Where even Springfield's darkest songs during the 1960s and '70s were delivered almost chirpily and framed by grand Phil Spector-style arrangements, Lynne and producer Phil Ramone have embraced a jazz-blues sparseness on this CD.
For instance, the verging-on-screechy girl-group vocals of Springfield's "Anyone Who Had a Heart" are absent in Lynne's version. Singing solo, she sounds positively restrained, and a good deal classier, backed only by down-tempo brushes on drums, a lightly plucked acoustic guitar and stately piano. "I Only Want to Be With You" gets a breezy, almost Brazilian treatment, and "I Don't Want to Hear It Anymore" has an elegant supper-club vibe.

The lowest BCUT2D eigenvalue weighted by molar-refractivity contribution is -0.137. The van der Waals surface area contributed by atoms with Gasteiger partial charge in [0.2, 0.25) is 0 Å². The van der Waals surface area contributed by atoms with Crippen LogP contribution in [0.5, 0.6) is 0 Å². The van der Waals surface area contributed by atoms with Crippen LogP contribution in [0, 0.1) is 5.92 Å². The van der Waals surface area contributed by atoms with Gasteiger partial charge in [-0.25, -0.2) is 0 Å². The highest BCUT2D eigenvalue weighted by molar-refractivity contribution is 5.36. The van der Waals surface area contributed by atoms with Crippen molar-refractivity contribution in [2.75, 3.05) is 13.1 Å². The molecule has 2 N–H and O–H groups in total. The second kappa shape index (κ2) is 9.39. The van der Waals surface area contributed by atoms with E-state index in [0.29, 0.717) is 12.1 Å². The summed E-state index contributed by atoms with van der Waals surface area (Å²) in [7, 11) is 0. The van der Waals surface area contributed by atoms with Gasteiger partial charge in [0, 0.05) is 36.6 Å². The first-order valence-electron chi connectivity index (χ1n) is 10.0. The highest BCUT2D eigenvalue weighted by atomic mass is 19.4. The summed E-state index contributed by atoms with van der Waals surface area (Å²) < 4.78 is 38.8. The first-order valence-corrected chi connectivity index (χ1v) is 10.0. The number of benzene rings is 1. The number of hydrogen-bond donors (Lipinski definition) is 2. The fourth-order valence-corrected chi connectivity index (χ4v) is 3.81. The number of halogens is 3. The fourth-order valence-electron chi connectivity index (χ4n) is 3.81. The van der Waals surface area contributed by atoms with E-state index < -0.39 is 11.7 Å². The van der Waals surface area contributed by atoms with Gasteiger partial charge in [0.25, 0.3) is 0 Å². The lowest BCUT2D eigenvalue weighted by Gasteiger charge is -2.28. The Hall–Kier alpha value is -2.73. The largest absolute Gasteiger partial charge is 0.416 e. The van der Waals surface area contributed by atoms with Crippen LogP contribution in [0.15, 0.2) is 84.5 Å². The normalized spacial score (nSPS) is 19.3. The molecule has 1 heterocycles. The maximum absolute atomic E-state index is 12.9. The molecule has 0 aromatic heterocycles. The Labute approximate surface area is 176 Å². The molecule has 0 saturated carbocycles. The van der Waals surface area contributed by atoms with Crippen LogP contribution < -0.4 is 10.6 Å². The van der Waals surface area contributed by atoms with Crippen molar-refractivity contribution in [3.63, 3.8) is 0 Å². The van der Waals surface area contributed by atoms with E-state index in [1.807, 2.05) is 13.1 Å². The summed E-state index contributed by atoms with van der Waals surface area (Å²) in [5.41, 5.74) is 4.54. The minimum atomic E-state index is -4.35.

"The Look of Love" and the title track both balance tortured romance with aching aural beauty, flirting with a dark-night-of-the-soul mood. The focus here is on the deep emotional qualities of Lynne's voice and her rich interpretations of the classic material.
As great as Springfield's music was, most of the tracks on Lynne's disc improve on the originals. Springfield had so many delicious hits (and non-hits) that diehard fans are likely to yearn to hear Lynne's approaches to songs not included here, like "No Easy Way Down," "Wishin' and Hopin'," "I Just Don't Know What to Do With Myself" and, most of all, "Son of a Preacher Man."
The last one is maybe too iconic to cover, but there's more than enough left in Springfield's songbook for a second volume.